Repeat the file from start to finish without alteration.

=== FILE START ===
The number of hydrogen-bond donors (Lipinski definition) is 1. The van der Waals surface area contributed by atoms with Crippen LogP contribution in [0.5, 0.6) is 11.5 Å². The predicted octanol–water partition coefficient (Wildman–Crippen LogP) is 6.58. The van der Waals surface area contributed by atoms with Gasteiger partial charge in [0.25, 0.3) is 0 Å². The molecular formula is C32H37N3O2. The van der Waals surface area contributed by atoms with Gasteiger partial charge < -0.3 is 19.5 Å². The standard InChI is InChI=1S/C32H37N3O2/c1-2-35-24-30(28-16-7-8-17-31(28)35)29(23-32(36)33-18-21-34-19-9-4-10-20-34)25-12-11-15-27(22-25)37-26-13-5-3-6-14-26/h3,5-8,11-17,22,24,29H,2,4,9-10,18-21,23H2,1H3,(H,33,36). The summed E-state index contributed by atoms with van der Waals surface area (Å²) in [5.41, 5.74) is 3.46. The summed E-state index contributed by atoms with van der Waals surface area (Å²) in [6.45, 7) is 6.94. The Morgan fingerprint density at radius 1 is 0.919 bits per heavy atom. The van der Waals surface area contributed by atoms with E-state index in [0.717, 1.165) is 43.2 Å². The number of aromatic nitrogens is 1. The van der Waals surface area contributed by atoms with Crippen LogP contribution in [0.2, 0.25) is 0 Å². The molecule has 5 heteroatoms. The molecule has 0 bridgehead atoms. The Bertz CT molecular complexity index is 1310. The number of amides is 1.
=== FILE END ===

The number of hydrogen-bond donors (Lipinski definition) is 1. The van der Waals surface area contributed by atoms with Crippen LogP contribution in [0.5, 0.6) is 11.5 Å². The predicted octanol–water partition coefficient (Wildman–Crippen LogP) is 6.58. The van der Waals surface area contributed by atoms with Gasteiger partial charge in [0.25, 0.3) is 0 Å². The molecular formula is C32H37N3O2. The van der Waals surface area contributed by atoms with Gasteiger partial charge < -0.3 is 19.5 Å². The standard InChI is InChI=1S/C32H37N3O2/c1-2-35-24-30(28-16-7-8-17-31(28)35)29(23-32(36)33-18-21-34-19-9-4-10-20-34)25-12-11-15-27(22-25)37-26-13-5-3-6-14-26/h3,5-8,11-17,22,24,29H,2,4,9-10,18-21,23H2,1H3,(H,33,36). The summed E-state index contributed by atoms with van der Waals surface area (Å²) in [5.41, 5.74) is 3.46. The summed E-state index contributed by atoms with van der Waals surface area (Å²) in [6.45, 7) is 6.94. The Morgan fingerprint density at radius 1 is 0.919 bits per heavy atom. The van der Waals surface area contributed by atoms with E-state index in [0.717, 1.165) is 43.2 Å². The number of aromatic nitrogens is 1. The van der Waals surface area contributed by atoms with Crippen LogP contribution in [0.2, 0.25) is 0 Å². The molecule has 5 heteroatoms. The molecule has 0 bridgehead atoms. The Bertz CT molecular complexity index is 1310. The number of amides is 1.